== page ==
[su_dropcap style=”light” size=”5″]I [/su_dropcap]ﬁnally got the call.
“How fast can you get here?” Sgt. Santiago asked.
“Five minutes,” I said.
“Good. We have eyes on our guy, and we are a go.”
I drove as fast as I could to the designated rally area, where I joined more than a dozen men, many with beards (some fairly long) and long hair. None looked remotely like stereotypical cops, but all were “kitted up” and ready to go.
The group packed an impressive assortment of ﬁrearms, from MP5s, M4s and a Remington 870 to Glock 17s and a few high-end 1911s (one I recognized as an Ed Brown custom job). All of the guys were wearing body armor with riﬂe plates, and some had added ballistic helmets. There was no joking or laughing in the ranks.
Several team members eyed me with suspicion, and for good reason. I was being allowed to witness what most citizens will never see: the inner workings of an active special enforcement team (SET). These select groups of undercover detectives are tasked with gathering solid intelligence on drug activity to target drug dealers and users for criminal prosecution. In the case of some users, this insider knowledge will prepare them to become conﬁdential informants.
I asked permission before taking any recognizable pictures, but despite promising anonymity to the officers and their department for the sake of the mission and their security, several politely declined. Detective Blue, however, let me snap several pictures, and even smiled for a few. Others seemed to merely tolerate my presence, strategically turning their backs each time I raised my camera. But I understood. In an environment such as this, trust must be earned.
The cops assembled for this speciﬁc raid were a mix of SET teams from the city and county, and included detectives and special weapons and tactics (SWAT) members. High-tech equipment was already in place to monitor the targeted home in full high deﬁnition, so Sgt. Santiago would know if anyone attempted to enter or exit the house.
After a short drive, we reached our destination. The cops exited their vehicles with lightning speed, knowing exactly where they were going and who they were looking for. They were executing a rare “no-knock” search warrant, which exempted them from having to announce their presence prior to entering. The occupants had no idea that the hammer of justice was on its way.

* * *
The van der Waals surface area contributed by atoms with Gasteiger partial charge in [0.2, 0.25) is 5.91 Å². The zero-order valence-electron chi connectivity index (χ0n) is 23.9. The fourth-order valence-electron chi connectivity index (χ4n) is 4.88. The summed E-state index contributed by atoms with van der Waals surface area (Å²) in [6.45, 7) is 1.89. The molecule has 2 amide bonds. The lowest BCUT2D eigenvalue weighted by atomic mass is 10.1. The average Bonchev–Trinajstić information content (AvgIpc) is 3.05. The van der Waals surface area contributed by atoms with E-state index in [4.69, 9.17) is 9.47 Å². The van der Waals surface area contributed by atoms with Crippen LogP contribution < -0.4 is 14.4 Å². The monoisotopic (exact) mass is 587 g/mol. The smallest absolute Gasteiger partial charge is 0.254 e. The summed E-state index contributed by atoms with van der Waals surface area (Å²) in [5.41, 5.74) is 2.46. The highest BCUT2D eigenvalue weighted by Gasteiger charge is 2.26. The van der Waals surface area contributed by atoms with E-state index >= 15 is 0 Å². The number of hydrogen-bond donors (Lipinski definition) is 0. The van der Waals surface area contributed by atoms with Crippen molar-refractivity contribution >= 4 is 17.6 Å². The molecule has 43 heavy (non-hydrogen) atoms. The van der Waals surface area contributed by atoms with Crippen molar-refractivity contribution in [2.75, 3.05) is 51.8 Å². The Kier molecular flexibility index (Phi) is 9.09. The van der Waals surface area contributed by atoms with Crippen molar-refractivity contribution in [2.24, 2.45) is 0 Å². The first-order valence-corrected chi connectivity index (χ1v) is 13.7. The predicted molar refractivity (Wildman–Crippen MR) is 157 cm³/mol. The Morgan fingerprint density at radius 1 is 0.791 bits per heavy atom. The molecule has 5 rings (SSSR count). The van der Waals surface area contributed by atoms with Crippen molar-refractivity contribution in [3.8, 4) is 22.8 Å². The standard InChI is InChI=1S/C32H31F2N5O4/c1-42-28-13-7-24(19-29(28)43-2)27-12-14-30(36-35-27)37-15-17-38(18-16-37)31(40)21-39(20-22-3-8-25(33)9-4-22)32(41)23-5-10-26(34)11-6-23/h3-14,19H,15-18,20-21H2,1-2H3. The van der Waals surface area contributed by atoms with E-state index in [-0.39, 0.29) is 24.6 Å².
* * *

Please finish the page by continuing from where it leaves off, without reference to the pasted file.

The suspects were known heroin dealers, and in a city still reeling from four recent fatal overdoses, including a one-year-old baby who got into its parents’ stash, the mission had taken on even more urgency.
As the team swiftly mounted the stairs in a ﬂurry of motion, chaos appeared to take over, but appearances can be misleading. This mission was anything but chaotic to these professionals. In a moment, the door was demolished, and a well-orchestrated group movement was quickly executed, one that could have made a dance company jealous.
Within minutes, the targeted suspects were in custody, and the “all-clear” was given. No shots had been ﬁred, and no one had been hurt. Perhaps most importantly, some very dangerous people were led away in silver friendship bracelets to be questioned prior to being booked into the county jail.
A TOUGH BATTLE
All across the country, SET detectives such as these are ﬁghting a battle that is nearly impossible to win. It’s not a thankless job, but it can sometimes feel like it. For every dealer arrested, dozens more are waiting in the wings to take over. There is no shortage of people willing to sell dope to our families and children, and there seems to be no shortage of family members and children willing to buy.
“There’s a heroin tsunami coming,” one department captain told me. “It’s going to get much worse in the very near future.”
Following the raid, the adrenaline rush of the raid may have been over, but the real police work was just getting started. Any search for drugs and their accouterments is a tedious, time-consuming, messy and occasionally gross task. But these veterans have seen drugs hidden in all kinds of places, including shower-curtain rods and freezers, under mattresses, behind medicine cabinets, in heat registers on the ﬂoor, even inside kids’ rooms and toys. On this particular search, the SET team even took a ﬁre extinguisher outside to make sure it was what it appeared to be. No stone or piece of furniture goes unturned.
Users and dealers also hide drugs on their person. There are places on and in the human body where people are willing to hide drugs, and more than one person has died from an overdose using these foolish methods.
Once the evidence is collected, documented and bagged, it’s taken to a central evidentiary holding facility to be entered into computer system, ensuring a strong chain of custody.
This is the work life of a SET detective: observe, plan, observe some more, plan some more and chase what, at times, feels like phantom drug dealers.
DRUG OF CHOICE
The city where I’m embedded with this SET team is the embodiment of small-town America, but it is also a place where heroin has become the drug of choice, pushing meth and crack out of the way. Heroin makes its way into the U.S. primarily across our southern border, and many experts feel the opiate epidemic can be directly connected to opioid pills and the way they were marketed in the 1990s.
At one time, physicians were told that less than 1 percent of people who take opiates become addicted. According to author Sam Quinones in Dreamland: The True Tale of America’s Opiate Epidemic, Oxycontin was originally marketed by Purdue Pharma as a drug that was “virtually non-addictive.”
The drug cartels we read about or see on television are our neighbors. They are smart and well organized, making the SET detectives’ job even more difficult. Pursuing and investigating these businessmen and their businesses could be described as a high-stakes game of three-card monte, with the dopers dealing the cards. But this SET team continues the ﬁght, always with hope that just one break will help stem the heroin overdoses that seem to have permeated the community.